Cele, Sitole blink at arresting Zuma

The minister and the national commissioner of police have submitted a letter to Acting Chief Justice Raymond Zondo saying they will not act on the Constitutional Court order to arrest former president Jacob Zuma pending the outcome of his bid to rescind his 15-month sentence.

“It is our clients’ view that the pending litigation has a direct impact on the action which they should take in terms of the court order,” the state attorney said in the letter, sent on behalf of Minister Bheki Cele and police commissioner Khehla Sitole.

“In view of the unique situation presented by the development and the legal matrix involved, our clients will, out of respect of the unfolding of litigation the processes [sic], hold further actions they are expected to take in terms of the honourable court’s order, in abeyance.”

Alternatively, they continue, they will act on any “directions the honourable acting chief justice may possibly issue regarding the conduct of the litigation or any other relevant matter related to the litigation”.

The letter was attached to an affidavit Zuma filed to the high court in Pietermaritzburg, which will on Tuesday 6 July hear his urgent application to have a warrant for his arrest stayed pending his application to have his sentence rescinded.

The Constitutional Court gave Cele and Sitole until midnight on Wednesday to ensure Zuma’s arrest, and should the high court dismiss his application, they will technically find themselves in contempt if they fail to do so.

They acknowledge that the rescission application is not an appeal, which would have suspended the court’s ruling, but argue that the circumstances of Zuma’s case are exceptional.

The commission is opposing the urgent application by Zuma, to be heard later on Tuesday, to have his warrant stayed pending the outcome of his rescission application filed to the Constitutional Court last week.

It argues that the high court lacks jurisdiction to stay or alter a ruling handed down by a higher court.

Zuma not only contests this, but seeks to use the letter from the minister and the commissioner to argue that his order should be granted unopposed. 

He argues, disingenuously, that while the Zondo commission is the litigant that secured his sentence for contempt, it does not have a direct interest in the outcome of his urgent application and therefore lacks standing to oppose the relief.

The same applies to the Helen Suzman Foundation, which was a friend of the court in the Constitutional Court, and also filed papers opposing his high court application.

Zuma says the minister and commissioner of police have a “direct and pertinent interest” in the matter and have taken a sensible approach not to oppose his bid to avert arrest given the security threat it plainly poses. He adds that they would not have adopted this approach without consulting President Cyril Ramaphosa.

“This sensible approach of the relevant state institutions is therefore commendable, especially when contrasted with the self-serving and naive approach adopted by the opposing parties, which can only be described as vindictive busybodies.”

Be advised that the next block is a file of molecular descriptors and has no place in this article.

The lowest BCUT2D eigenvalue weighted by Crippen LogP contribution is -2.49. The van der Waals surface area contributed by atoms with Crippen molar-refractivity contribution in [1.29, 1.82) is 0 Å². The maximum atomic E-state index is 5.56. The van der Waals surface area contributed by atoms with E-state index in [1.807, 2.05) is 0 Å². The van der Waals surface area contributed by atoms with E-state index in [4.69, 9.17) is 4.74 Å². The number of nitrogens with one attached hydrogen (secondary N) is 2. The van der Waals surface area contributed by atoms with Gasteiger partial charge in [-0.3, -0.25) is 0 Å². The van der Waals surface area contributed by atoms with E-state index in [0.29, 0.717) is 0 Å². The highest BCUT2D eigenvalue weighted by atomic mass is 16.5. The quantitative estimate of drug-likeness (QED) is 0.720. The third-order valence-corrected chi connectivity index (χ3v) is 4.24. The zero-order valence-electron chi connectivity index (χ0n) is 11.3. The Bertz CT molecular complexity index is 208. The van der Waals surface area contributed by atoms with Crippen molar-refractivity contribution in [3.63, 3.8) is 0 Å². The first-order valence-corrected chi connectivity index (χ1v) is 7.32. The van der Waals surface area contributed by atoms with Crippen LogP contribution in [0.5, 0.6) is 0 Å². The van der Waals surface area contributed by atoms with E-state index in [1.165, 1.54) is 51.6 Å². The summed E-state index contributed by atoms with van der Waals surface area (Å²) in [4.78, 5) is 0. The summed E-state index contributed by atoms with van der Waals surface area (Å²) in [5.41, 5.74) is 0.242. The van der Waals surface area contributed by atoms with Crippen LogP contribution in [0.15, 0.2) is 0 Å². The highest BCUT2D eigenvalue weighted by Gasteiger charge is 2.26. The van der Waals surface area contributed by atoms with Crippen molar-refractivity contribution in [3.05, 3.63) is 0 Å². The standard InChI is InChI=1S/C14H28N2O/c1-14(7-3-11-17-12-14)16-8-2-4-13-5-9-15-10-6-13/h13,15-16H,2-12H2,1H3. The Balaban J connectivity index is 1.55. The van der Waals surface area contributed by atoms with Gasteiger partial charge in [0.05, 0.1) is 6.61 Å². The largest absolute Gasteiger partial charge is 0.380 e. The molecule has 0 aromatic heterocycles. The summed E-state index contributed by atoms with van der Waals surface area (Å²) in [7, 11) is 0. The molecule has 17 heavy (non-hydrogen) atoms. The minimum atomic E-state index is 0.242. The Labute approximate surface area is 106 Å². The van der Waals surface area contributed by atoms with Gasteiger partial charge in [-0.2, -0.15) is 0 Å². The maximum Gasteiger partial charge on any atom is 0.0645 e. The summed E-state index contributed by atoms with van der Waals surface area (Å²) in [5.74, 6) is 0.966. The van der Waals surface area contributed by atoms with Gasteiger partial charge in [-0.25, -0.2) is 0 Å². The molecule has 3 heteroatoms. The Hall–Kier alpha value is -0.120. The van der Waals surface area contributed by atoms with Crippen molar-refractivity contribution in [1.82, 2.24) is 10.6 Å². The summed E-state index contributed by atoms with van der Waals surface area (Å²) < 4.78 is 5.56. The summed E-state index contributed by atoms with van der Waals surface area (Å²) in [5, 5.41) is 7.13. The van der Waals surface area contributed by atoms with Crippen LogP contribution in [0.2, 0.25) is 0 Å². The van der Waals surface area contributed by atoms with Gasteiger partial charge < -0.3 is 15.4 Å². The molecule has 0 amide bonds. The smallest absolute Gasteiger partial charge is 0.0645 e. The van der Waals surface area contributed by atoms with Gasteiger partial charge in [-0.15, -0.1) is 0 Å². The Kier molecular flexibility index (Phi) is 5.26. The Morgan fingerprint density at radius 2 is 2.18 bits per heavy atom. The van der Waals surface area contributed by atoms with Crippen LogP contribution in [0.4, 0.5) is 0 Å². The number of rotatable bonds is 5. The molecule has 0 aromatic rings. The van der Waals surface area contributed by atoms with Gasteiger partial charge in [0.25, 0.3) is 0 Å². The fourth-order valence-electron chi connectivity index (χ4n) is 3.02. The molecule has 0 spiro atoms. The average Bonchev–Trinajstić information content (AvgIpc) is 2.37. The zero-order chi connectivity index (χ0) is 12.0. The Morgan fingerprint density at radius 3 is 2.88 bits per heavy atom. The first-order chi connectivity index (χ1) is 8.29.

He adds: “The only basis on which the commission seeks the immediate enforcement of the committal orders is to gloat and brag.”

Zuma describes the gathering of supporters outside his home at Nkandla in KwaZulu-Natal at the weekend in dramatic terms, warning that if he were arrested this could lead to “another Marikana massacre situation”.

“There must be very good reasons to do with security issues and the public interest why the ministers, the commissioner and the president have taken a sensible approach to oppose the relief sought in this matter,” he adds.

Zuma’s high court application is twofold. He is also attempting to challenge the constitutionality of the law on contempt, but here too the commission counters that the court should not entertain it. 

In his affidavit, he accuses the commission of failing to deal with part B of his application, and insists that it falls within the exclusive jurisdiction of the high court.

The commission disagrees, arguing that Zuma’s opportunity to argue that the time and place to argue that his constitutional rights were being violated was before the Constitutional Court when it heard its application for a contempt order and that he chose not to do so.

Zuma’s application for rescission will be heard by the Constitutional Court on Monday 12 July

It was filed in terms of rule 42 of the Uniform Rules of Court, but the state capture commission argues that it fails to satisfy the test for rescission as he would need to show that the court order was sought or granted in error, and in his absence.

“Absence from the proceedings under that rule means that the party simply did not know about the proceedings,” it says.

Zondo became acting chief justice last week, since outgoing Chief Justice Mogoeng Mogoeng is on leave. He will recuse himself from the rescission application since, as the chairman of the eponymous commission, he was the litigant in the contempt matter.

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